1. This forum section is a read-only archive which contains old newsgroup posts. If you wish to post a query, please do so in one of our main forum sections (here). This way you will get a faster, better response from the members on Motherboard Point.

Pentium 4 processor 533 FSB on motherboard 400 FSB?

Discussion in 'Overclocking' started by elmunyon, Feb 24, 2005.

  1. elmunyon

    elmunyon Guest

    Hi,
    I just got an intel pentium 4 processor 2.4 Ghz 533 MHz FSB, but my
    motherboard supports up to 400 MHz FSB. does anyone of you know if I can
    plug it considering a downgrading of FSB to 400 MHz in the processor, or
    just the system crashed?
    Thank you
     
    elmunyon, Feb 24, 2005
    #1
    1. Advertisements

  2. elmunyon

    Augustus Guest

    It'll run, but at 1.8Ghz. You have no ability to modify FSB at all?
     
    Augustus, Feb 24, 2005
    #2
    1. Advertisements

  3. elmunyon

    elmunyon Guest

    Thank you for your reply
    How could I modify FSB? by the way, just curious, why would it run at 1.8
    GHz?
     
    elmunyon, Feb 24, 2005
    #3
  4. elmunyon

    Phil Weldon Guest

    ....
    'How could I modify FSB? by the way, just curious, why would it run at 1.8
    GHz?'

    If your motherboard isn't capable of 533 MHz, then the limitation is the
    chipset, and not something that can be just set with switches or the BIOS.

    The 533 MHz FSB, 2.4 GHz Pentium 4 would run at 1.8 GHz with a 400 MHz FSB
    because the processor clock speed is determined by the (fixed, internal
    multiplier) X (FSB/4). The 533 MHz FSB Pentium 4 2.4 GHz CPU has an
    internal multiplier of 18; (18) X (400 MHz/4) = 1.8 GHz.

    --
    Phil Weldon, pweldonatmindjumpdotcom
    For communication,
    replace "at" with the 'at sign'
    replace "mindjump" with "mindspring."
    replace "dot" with "."
     
    Phil Weldon, Feb 24, 2005
    #4
  5. elmunyon

    Immuno Guest

    Because the processor has a multiplier of 18.

    18 x 100 = 1800MHz
    18 x 133 = 2400MHz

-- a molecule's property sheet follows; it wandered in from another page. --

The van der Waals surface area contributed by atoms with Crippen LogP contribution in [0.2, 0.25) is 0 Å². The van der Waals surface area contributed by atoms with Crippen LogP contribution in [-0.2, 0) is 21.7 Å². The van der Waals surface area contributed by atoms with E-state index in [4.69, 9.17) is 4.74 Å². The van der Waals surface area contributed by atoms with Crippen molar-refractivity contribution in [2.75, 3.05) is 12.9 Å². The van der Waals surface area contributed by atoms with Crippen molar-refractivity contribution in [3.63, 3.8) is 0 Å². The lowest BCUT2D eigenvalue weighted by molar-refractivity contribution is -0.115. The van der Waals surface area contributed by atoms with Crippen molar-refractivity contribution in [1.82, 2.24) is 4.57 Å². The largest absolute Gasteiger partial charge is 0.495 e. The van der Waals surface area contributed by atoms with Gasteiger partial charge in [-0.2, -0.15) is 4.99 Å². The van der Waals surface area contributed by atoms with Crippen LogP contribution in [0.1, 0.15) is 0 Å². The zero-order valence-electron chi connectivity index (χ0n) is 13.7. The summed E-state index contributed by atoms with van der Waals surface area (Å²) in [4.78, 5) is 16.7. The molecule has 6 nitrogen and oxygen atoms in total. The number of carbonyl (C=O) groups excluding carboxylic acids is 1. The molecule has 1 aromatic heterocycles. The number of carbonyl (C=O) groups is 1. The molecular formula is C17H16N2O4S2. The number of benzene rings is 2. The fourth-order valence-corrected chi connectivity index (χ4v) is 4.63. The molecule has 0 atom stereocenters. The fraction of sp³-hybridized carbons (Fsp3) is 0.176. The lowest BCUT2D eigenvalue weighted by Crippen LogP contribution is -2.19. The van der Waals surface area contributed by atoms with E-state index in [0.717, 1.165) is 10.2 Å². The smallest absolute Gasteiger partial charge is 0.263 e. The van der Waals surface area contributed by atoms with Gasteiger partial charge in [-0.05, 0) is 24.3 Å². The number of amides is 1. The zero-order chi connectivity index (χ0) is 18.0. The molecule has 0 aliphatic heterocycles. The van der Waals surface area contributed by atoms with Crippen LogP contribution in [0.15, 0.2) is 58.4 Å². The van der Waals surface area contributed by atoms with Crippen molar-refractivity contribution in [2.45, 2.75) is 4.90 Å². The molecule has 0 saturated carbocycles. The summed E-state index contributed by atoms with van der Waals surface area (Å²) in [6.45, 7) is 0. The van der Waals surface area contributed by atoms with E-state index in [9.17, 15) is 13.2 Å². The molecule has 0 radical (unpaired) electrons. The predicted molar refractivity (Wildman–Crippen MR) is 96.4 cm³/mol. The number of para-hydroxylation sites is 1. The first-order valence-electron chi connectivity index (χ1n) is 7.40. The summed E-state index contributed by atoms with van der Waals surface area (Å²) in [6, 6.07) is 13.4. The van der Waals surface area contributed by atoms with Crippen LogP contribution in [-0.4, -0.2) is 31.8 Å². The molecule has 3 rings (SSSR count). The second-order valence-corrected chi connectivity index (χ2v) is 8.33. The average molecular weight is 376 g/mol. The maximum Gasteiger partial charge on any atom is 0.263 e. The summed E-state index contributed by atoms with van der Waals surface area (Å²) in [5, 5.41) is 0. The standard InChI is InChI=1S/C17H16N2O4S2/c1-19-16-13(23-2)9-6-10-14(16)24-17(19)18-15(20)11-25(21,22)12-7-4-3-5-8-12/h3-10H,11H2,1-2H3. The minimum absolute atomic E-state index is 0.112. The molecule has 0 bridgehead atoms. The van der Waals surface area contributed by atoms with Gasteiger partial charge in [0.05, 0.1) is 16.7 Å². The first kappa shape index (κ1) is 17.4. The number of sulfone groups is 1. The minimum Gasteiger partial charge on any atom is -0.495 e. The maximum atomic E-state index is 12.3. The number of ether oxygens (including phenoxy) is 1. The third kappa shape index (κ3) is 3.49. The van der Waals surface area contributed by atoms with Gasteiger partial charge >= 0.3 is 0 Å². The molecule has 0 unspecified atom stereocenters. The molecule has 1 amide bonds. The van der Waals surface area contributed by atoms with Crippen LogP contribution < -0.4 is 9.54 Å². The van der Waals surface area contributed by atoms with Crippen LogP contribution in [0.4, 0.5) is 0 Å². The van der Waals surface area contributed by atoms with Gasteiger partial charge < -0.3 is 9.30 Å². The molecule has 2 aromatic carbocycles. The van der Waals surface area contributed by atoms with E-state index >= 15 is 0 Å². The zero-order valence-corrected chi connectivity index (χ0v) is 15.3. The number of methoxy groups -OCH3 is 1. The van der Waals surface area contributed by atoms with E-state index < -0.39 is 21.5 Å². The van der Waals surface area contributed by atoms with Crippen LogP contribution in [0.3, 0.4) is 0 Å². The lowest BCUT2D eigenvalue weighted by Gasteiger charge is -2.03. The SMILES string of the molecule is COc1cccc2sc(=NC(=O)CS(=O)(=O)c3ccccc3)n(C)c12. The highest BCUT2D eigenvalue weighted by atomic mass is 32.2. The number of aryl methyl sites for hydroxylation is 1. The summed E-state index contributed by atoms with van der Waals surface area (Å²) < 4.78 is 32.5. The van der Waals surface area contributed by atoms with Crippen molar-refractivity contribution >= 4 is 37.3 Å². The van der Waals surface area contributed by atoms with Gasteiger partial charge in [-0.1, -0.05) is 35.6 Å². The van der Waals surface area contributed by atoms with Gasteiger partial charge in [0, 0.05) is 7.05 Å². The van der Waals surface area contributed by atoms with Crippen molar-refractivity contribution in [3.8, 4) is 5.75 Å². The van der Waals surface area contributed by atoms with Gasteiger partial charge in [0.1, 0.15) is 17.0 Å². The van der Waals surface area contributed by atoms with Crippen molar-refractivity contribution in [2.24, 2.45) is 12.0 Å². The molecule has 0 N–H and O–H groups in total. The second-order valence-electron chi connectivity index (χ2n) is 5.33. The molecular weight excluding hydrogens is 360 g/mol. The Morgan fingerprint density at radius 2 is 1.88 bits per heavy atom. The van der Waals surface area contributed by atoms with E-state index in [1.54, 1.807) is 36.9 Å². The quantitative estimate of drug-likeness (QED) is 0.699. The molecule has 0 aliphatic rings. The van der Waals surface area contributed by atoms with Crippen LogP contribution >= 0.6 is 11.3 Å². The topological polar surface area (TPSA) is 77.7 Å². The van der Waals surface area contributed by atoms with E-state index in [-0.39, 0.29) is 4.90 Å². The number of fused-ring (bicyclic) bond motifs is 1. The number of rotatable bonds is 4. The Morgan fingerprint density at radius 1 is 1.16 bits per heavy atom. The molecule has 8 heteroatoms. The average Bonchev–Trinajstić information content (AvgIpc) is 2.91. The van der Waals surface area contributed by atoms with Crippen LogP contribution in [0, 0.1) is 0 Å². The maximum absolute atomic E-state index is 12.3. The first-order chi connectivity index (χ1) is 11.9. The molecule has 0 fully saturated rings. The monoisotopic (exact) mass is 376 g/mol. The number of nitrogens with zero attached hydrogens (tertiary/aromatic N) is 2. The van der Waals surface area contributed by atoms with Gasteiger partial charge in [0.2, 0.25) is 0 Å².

...... give us a clue and tell us what your motherboard is - then some kind
    soul might be able to tell you if altering the FSB is an option.

    Pete
     
    Immuno, Feb 24, 2005
    #5
  6. elmunyon

    elmunyon Guest

    Thanks to all for your replies. My motherboard is an Asus P4B
    Thank you again
     
    elmunyon, Feb 24, 2005
    #6
  7. elmunyon

    Augustus Guest

    According to ASUS, you m/b is capable of running a 133FSB with a normal
    33Mhz PCI and 66Mhz AGP bus speed. Jumper settings must be modified to do
    so.
    http://usa.asus.com/mb/socket478/p4b/jumper.htm
     
    Augustus, Feb 25, 2005
    #7
  8. elmunyon

    elmunyon Guest

    Thank you again, so Augustus I would be able tu run the processor at its 2.4
    GHz ¿correct? but on the other hand the pci bus and the agp bus would
    decrease, that would mean less performance, ¿correct?. so what would you
    think is better, high performance cpu vs. less agp and pci buses or keeping
    as I am now, with the buses at standard speed acording the actual
    processor?.
    Thank you
     
    elmunyon, Feb 25, 2005
    #8
  9. elmunyon

    Augustus Guest

    They would not decrease. Correct stock speed for the PCI bus is 33Mhz, and
    66 Mhgz for AGP. The jumper settings increase FSB without increasing or
    decreasing PCI/AGP. It's the correct setting for a 533FSB P42.4a processor.
     
    Augustus, Feb 25, 2005
    #9
  10. elmunyon

    elmunyon Guest

    Thank you again for your reply.
    So why Asus claimed for a 400 MHz FSB for the its motherboard P4B
    if actually, as you say, it can run processor at higher FSB at least 533
    FSB. ?
     
    elmunyon, Feb 25, 2005
    #10
  11. elmunyon

    Augustus Guest

    Most boards made by the big manufacturers have the ability to be configured
    to run at different bus speeds. Intel and various proprietary models are
    exceptions to this.Asus, ABit, Gigabyte, Chaintec, DFI etc are all very
    tweakable by the owner.
     
    Augustus, Feb 25, 2005
    #11
  12. elmunyon

    elmunyon Guest

    Thanks a lot for all your answers (specially Augustus). I'll try with the
    new processor then.
     
    elmunyon, Feb 26, 2005
    #12
    1. Advertisements

Ask a Question

Want to reply to this thread or ask your own question?

You'll need to choose a username for the site, which only take a couple of moments (here). After that, you can post your question and our members will help you out.